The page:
A seemingly innocent kiss from a loving visitor may have almost sealed U.K. newborn Brooke’s fate, according to new mom Claire Henderson.

Using Facebook as a public service announcement, Henderson recently posted pictures of Brooke suffering from cold sores presumably caused by the herpes simplex virus 1 (HSV-1) — not to be confused with its sexually transmitted counterpart, herpes simplex virus 2 (HSV-2), though HSV-1 can rarely be transmitted sexually as well.

Claire's warning to new moms and baby admirers. Claire Henderson, Facebook

As Claire explains, her month-old daughter’s infancy places her in unique danger from normally relatively harmless illnesses like HSV-1, which may overwhelm a newborn’s still-growing immune system.

And though babies have to deal with plenty of commonplace ear, lung, nose and throat infections, there are also rarer infectious diseases like HSV-1 that can creep into an infant’s crib, either because of their weaker immune system or because of the very nature of pregnancy.

In 2000, the country of Austria saw its very first case of congenital malaria , after a 24-year-old immigrant from Ghana who had been asymptomatically infected with the parasitic bug a year and half ago gave birth to a male child who within 8 weeks had come down with a “persistent fever of unknown origin.” The boy was thankfully treated successfully. Malaria is hardly the only infectious disease to be inadvertently passed down from mother to child, as HIV, syphilis, rubella, and even HSV1 can also be transmitted that way, often times with disastrous results.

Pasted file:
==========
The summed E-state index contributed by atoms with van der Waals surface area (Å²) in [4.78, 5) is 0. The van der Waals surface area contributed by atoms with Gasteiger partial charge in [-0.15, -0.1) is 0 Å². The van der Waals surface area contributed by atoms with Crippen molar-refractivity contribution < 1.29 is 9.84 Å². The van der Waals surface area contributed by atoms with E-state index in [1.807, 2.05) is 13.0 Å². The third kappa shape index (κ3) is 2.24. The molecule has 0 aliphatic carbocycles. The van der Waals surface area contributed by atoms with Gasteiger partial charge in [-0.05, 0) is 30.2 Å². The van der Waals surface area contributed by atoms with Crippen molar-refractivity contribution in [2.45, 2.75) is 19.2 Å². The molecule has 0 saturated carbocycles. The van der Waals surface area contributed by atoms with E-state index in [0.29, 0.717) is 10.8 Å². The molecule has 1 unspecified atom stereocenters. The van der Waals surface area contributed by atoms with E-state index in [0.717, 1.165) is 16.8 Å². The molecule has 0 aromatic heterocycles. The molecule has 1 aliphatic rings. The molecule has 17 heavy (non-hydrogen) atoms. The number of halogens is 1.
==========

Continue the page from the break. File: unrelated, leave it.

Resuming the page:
Premature infants, like other immunocompromised individuals, are also uniquely vulnerable to fungal infections, especially those caused by the Candida species. A 2013 study in the Journal of Pediatric Infectious Diseases Society observed that 78 out of 1,890 infants across 95 neonatal intensive care units (4 percent) came down with invasive candidal infections (ICI) — these infections in turn likely contributed to a 18 percent mortality rate among the infected compared to a 5.8 mortality rate for those without a ICI.

“The moral of the story is DO NOT let anyone kiss your newborn's mouth, even if they don't look like they have a cold sore — 85% of the population carry the virus,” wrote Henderson on the post accompanying her daughter’s picture. It should be said that while the prevalence of HSV-1 in several countries, particularly in the developing world, can be as high or higher than 85 percent of the population, the estimated percentage of people who have HSV-1 in the United States is somewhere around 55 percent, according to a 2006 JAMA study.

The story of Brooke’s unique and undoubtedly scary first weeks of life is fortunately one with a happy ending, since Henderson reported that her prompt treatment and 5-day hospital stay may have prevented the virus from ever taking hold, with Brooke’s test for the viral disease coming back clear.